Move over, Stradivarius. Sleek, 3-D-printed musical instruments are coming to the Jewish Museum of Florida-FIU, and they sound just like the real thing.
Husband-and-wife artist team Eric Goldemberg and Veronica Zalcberg, who head the architecture- and design-minded MONAD Studio in Miami, built five 3-D printer instruments that will be displayed starting Tuesday, Oct. 24, at the Jewish Museum of Florida-FIU. The museum’s new exhibit “Subject to Interpretation” offers six playable instruments, each silver-colored and lightweight, including a piezoelectric violin, a hornucopia, a small didgeridoo and a monovioloncello (a single-stringed electric cello). The exhibit will close Feb. 25, 2018.
The instruments of “Subject to Interpretation” are part of a broader exhibit about the contributions of Jews in Florida. One of Goldemberg and Zalcberg’s biggest 3-D printer works is “La Cole,” a series of ornate panels that suspend from the museum’s ceiling and produce sound (thanks to composer Jacob Sudol) while refracting light and color. “La Cole,” short for “la colectividad judia en Argentina,” was inspired by Argentina’s local, close-knit Jewish population.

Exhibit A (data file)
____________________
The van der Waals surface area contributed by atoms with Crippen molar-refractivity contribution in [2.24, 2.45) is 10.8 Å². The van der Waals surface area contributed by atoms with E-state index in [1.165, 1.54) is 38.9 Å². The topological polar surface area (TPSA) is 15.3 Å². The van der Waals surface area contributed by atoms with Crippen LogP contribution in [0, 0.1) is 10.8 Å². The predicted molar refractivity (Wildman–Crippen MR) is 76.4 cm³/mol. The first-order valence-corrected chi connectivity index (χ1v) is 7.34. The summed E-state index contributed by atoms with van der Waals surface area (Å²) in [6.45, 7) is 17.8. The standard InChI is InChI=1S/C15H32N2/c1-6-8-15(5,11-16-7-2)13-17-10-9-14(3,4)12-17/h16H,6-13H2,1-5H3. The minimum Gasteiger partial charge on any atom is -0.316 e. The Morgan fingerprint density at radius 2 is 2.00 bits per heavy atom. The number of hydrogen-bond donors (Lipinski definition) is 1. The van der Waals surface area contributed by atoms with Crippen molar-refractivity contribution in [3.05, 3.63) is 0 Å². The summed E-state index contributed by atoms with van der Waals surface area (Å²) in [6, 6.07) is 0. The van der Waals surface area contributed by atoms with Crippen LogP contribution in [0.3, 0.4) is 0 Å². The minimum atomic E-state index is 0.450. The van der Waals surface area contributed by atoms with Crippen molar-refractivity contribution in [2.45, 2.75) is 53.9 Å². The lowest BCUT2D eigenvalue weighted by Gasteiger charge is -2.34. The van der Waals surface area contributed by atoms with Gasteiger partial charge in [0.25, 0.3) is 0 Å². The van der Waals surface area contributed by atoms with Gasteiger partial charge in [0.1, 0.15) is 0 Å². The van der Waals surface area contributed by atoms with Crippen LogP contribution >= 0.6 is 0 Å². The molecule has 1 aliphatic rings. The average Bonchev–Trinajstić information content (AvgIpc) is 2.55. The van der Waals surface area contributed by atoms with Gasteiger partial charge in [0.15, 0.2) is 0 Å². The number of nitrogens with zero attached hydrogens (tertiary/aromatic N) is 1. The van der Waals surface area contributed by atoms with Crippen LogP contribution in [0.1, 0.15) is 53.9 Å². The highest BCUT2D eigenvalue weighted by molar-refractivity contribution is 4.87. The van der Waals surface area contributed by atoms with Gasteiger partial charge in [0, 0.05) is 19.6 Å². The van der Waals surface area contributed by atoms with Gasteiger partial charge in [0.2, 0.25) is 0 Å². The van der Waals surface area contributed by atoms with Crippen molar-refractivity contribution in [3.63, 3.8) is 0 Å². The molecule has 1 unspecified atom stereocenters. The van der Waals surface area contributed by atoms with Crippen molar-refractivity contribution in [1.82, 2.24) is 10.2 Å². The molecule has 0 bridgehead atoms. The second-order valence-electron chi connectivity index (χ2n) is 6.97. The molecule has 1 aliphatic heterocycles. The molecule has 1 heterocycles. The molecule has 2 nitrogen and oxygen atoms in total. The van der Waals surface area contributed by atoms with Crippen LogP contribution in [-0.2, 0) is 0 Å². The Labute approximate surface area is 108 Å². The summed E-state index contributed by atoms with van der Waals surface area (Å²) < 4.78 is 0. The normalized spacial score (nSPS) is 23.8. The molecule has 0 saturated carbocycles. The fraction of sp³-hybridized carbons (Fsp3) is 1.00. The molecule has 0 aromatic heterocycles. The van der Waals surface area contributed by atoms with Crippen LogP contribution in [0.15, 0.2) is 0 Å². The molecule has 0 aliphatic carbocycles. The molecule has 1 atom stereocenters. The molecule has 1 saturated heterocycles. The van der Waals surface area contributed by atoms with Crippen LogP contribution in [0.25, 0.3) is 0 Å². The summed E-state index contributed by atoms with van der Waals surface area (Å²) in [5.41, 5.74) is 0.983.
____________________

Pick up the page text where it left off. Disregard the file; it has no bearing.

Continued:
“This installation is, after all, totally about roots and growth,” Zalcberg says in a prepared statement.
During the show’s 6:30-8 p.m. opening reception on Oct. 24, violinist Michael Klotz will perform the 3-D-printed violin, while Miami master cellist Jason Calloway will play the monovioloncello.